The Sin’s Eater’s Daughter is one of those ideas, a story that combines her own personal history and classic elements of doomed love and sacrifice.
“Originally I saw it as a kind of re-telling of Little Red Riding Hood, but instead of a young girl navigating a forest, she had to move through castle politics, where the wolves were the people around her.”
In The Sin Eater’s Daughter, Twylla is a girl embodied by a Goddess who can kill with a single touch. She is the court’s executioner, and even the prince, whose royal heritage supposedly makes him immune to her touch, avoids her. But when a new guard arrives who can look past her executioner’s robes and see the girl within, Twylla must choose between her kingdom and her doomed love.
Though macabre fairy tale elements can still be found throughout the story, the ‘Red Riding Hood’ motif was largely lost as Salisbury found herself further and further drawn into Twylla’s world.
Many of the locations in The Sin Eater’s Daughter, especially the Hall of Glass, were inspired by Salisbury’s travels.
“Traveling anywhere is a gift for anyone who likes to tell stories and I would encourage everyone to do it. It doesn’t have to be another country, or even another city. Just go somewhere new. Look at it. Take photos of it. Make notes about what you can see, or what you can’t see. Root around in it. You’ll see new things and they’ll stay with you and bubble up when you least expect them to.”
Writing is an infamously long process – especially when building a fantasy world – and the publication process can take even longer. After months of writing, editing, and getting ready to publish The Sin Eater’s Daughter, the most exciting thing for Salisbury is that her book is finally on shelves.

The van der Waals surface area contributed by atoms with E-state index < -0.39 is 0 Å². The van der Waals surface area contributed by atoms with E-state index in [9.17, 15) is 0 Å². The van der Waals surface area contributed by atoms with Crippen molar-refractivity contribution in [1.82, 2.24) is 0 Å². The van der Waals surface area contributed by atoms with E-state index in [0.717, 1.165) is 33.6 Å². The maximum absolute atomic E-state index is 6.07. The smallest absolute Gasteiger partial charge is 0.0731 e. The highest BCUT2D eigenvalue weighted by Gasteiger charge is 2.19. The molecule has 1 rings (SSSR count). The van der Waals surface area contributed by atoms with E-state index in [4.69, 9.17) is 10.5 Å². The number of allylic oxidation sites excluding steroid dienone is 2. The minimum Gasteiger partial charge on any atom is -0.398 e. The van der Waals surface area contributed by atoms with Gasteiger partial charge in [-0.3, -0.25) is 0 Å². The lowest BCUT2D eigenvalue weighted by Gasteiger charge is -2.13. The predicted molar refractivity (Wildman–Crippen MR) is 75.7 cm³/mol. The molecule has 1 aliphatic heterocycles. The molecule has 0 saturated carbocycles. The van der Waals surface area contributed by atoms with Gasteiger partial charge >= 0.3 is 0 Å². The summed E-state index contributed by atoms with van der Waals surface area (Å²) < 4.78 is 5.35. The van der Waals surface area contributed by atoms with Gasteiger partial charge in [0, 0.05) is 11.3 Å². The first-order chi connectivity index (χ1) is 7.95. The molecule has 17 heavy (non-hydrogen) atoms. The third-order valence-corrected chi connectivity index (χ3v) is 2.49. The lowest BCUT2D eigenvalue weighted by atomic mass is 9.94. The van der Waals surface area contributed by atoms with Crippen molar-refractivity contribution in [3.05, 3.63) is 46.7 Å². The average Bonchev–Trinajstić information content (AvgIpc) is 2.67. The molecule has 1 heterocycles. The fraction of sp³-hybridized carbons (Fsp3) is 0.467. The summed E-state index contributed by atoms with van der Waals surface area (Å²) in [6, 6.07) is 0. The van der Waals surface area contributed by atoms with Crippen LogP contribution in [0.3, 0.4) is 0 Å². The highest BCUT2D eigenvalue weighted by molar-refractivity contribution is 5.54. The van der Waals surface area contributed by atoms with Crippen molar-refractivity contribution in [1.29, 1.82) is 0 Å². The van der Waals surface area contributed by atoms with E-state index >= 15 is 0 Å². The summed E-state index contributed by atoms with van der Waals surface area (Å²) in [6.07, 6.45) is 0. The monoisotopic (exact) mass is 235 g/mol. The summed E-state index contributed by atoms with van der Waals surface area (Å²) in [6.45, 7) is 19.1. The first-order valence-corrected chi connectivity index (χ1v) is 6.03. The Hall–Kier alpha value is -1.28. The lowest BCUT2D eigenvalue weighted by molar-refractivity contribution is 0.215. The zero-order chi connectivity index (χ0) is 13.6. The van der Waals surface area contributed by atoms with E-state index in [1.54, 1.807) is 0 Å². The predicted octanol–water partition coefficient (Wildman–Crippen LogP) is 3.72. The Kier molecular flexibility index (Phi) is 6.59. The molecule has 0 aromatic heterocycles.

“I can’t quite believe it. The whole thing has been surreal; I’m not sure it is something you can ever feel really feel ready for. How can you prepare for a dream to come true?!”
Perhaps by writing a sequel. Salisbury began writing a sequel to The Sin Eater’s Daughter while going through the publication and editing process for The Sin Eater’s Daughter. For Salisbury, it was simultaneously an incredibly helpful and incredibly difficult experience, but one that allows her plenty of advice to give to aspiring writers.
“It’s hard sometimes to remember that once upon a time The Sin Eater’s Daughter was in the same sort of shape as book two is now, and that a lot of time and work went into making it the story that will appear in bookshops. I think that’s something that all writers, no matter where they are in the publishing process, should remember. First drafts are not supposed to be outstanding. They’re the clay you get to mold into something wonderful. So don’t pile all of your expectations onto the raw material, it’ll drive you out of your mind.”